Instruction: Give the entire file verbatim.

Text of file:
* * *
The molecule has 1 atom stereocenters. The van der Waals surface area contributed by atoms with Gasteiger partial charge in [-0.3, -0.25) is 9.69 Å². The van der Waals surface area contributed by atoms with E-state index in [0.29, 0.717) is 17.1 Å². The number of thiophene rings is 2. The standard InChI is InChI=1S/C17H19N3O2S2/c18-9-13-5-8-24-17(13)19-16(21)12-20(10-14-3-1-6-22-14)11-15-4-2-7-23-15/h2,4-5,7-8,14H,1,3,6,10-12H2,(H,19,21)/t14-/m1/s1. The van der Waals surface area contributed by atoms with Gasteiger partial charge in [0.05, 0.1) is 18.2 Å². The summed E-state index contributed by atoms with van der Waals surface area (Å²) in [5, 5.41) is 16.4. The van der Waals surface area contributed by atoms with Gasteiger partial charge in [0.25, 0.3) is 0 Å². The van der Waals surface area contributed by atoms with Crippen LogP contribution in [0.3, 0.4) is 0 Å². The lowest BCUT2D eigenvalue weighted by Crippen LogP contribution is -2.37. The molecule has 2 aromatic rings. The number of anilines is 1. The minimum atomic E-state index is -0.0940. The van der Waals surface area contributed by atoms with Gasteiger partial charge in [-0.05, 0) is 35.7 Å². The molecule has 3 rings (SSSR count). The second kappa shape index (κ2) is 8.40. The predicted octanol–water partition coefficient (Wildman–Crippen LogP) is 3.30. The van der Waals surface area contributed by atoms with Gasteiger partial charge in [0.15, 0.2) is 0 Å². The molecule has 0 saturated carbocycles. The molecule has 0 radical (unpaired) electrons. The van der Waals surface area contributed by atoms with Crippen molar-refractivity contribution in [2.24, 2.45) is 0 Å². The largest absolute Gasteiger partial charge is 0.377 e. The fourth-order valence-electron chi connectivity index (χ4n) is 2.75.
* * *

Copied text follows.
The molecule has 1 atom stereocenters. The van der Waals surface area contributed by atoms with Gasteiger partial charge in [-0.3, -0.25) is 9.69 Å². The van der Waals surface area contributed by atoms with E-state index in [0.29, 0.717) is 17.1 Å². The number of thiophene rings is 2. The standard InChI is InChI=1S/C17H19N3O2S2/c18-9-13-5-8-24-17(13)19-16(21)12-20(10-14-3-1-6-22-14)11-15-4-2-7-23-15/h2,4-5,7-8,14H,1,3,6,10-12H2,(H,19,21)/t14-/m1/s1. The van der Waals surface area contributed by atoms with Gasteiger partial charge in [0.05, 0.1) is 18.2 Å². The summed E-state index contributed by atoms with van der Waals surface area (Å²) in [5, 5.41) is 16.4. The van der Waals surface area contributed by atoms with Gasteiger partial charge in [0.25, 0.3) is 0 Å². The van der Waals surface area contributed by atoms with Crippen LogP contribution in [0.3, 0.4) is 0 Å². The lowest BCUT2D eigenvalue weighted by Crippen LogP contribution is -2.37. The molecule has 2 aromatic rings. The number of anilines is 1. The minimum atomic E-state index is -0.0940. The van der Waals surface area contributed by atoms with Gasteiger partial charge in [-0.05, 0) is 35.7 Å². The molecule has 3 rings (SSSR count). The second kappa shape index (κ2) is 8.40. The predicted octanol–water partition coefficient (Wildman–Crippen LogP) is 3.30. The van der Waals surface area contributed by atoms with Gasteiger partial charge in [0.15, 0.2) is 0 Å². The molecule has 0 saturated carbocycles. The molecule has 0 radical (unpaired) electrons. The van der Waals surface area contributed by atoms with Crippen molar-refractivity contribution in [2.24, 2.45) is 0 Å². The largest absolute Gasteiger partial charge is 0.377 e. The fourth-order valence-electron chi connectivity index (χ4n) is 2.75.